Enter the smartphone. Each time a call or text is sent over a mobile device, it leaves a small record about time and location with the network. The data is anonymized so it is not possible to know the individuals behind the phones. In aggregate, however, it allows researchers to track shifting populations and migration patterns by days, weeks or months.
“If you want to learn how diseases spread and stay ahead of them you have to figure out how and where people are moving,” said Dr. Linus Bengtsson, executive director of the Flowminder Foundation, a non-profit organization based in Stockholm that works to improve public health in low- and middle-income countries. “In this regard, the mobile phone can be an incredibly powerful tool.”
Gathering mobile phone data was a key part of a suite of health and disease monitoring tools that were applied soon after the Nepal earthquake of 2015 and the 2010 Haiti earthquake. Together, they can help build accurate models of population displacements where information is limited. Adds Bengtsson: “In less developed countries where there is very little data, we’re just trying to find out the way out of the dark.”
Similarly, researchers in southern Bangladesh analyzed records from 6 million mobile phones to identify population movements after Cyclonic Storm Viyaru carved its way through Southern and Southeast Asia in 2013, leaving a path of death and destruction across six countries. Their analysis revealed that some used cyclone shelters, but others left their homes late or not at all, in order to safeguard their property. Such high-risk behavior could help target warning messages for future disaster preparation plans. Long-term, too, this research may finally allow scientists to understand how climate change is impacting the planet’s migration patterns.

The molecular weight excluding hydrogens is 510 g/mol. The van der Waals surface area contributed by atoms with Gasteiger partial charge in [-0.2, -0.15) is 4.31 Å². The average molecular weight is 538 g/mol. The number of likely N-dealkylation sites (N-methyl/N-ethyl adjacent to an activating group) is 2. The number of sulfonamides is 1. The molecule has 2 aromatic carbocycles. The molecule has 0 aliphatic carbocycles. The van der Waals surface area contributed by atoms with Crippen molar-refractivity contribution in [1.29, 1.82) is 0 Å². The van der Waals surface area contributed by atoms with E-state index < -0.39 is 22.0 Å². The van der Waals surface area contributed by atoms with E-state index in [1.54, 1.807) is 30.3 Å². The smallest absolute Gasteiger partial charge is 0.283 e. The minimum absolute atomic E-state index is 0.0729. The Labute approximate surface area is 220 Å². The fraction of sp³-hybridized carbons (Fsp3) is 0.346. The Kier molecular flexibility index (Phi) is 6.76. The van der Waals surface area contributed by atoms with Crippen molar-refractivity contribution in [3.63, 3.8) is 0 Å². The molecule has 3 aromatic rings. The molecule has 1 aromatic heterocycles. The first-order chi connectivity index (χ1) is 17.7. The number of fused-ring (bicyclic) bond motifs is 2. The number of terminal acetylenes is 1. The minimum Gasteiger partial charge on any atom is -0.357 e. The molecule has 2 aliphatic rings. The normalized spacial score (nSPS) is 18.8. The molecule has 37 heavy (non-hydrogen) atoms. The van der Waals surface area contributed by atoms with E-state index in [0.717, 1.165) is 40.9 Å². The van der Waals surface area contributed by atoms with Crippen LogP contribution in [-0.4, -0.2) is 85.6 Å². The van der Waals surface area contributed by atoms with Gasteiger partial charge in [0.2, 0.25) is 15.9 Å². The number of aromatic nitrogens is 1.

Tracking via mobile phone data is not without its challenges. Downed power lines, damaged phone networks, and water-soaked phones could knock out the whole system. Moreover, the density of telco towers is usually in highly populated areas, so the movements in rural areas where towers are far apart and rising waters are threatening homes may be difficult to accurately track. In addition, protocols must be developed to ensure privacy is safeguarded appropriately.
But digital epidemiology promises to have a large impact in the future of health care. Emerging trends in data analytics also include monitoring the results of on-line search engines, a potential game-changer for tracking the outbreak and location of illnesses around the world. Health researchers have already learned that determining how many times “flu” appears in regional search queries produces more accurate data on outbreaks than slower in-person field searches. The development of sophisticated online health maps and open-source public health intelligence systems that pinpoint global outbreaks in real time are also expected. Through a constantly updated automated process, the system will monitor, organize, and disseminate online information about emerging diseases that everyone — from international travelers to local health departments — can tap into via their smartphone.
For everyone, the gathering and understanding of these new data streams will mean the possibility of a healthier life, free of toxic disease outbreaks.
“It’s fantastic when you turn abstract data pulled from the cloud into something that can change people’s lives on the ground,” Bengtsson said. “That’s pretty cool.”
This content is produced by WIRED Brand Lab in collaboration with Western Digital Corporation.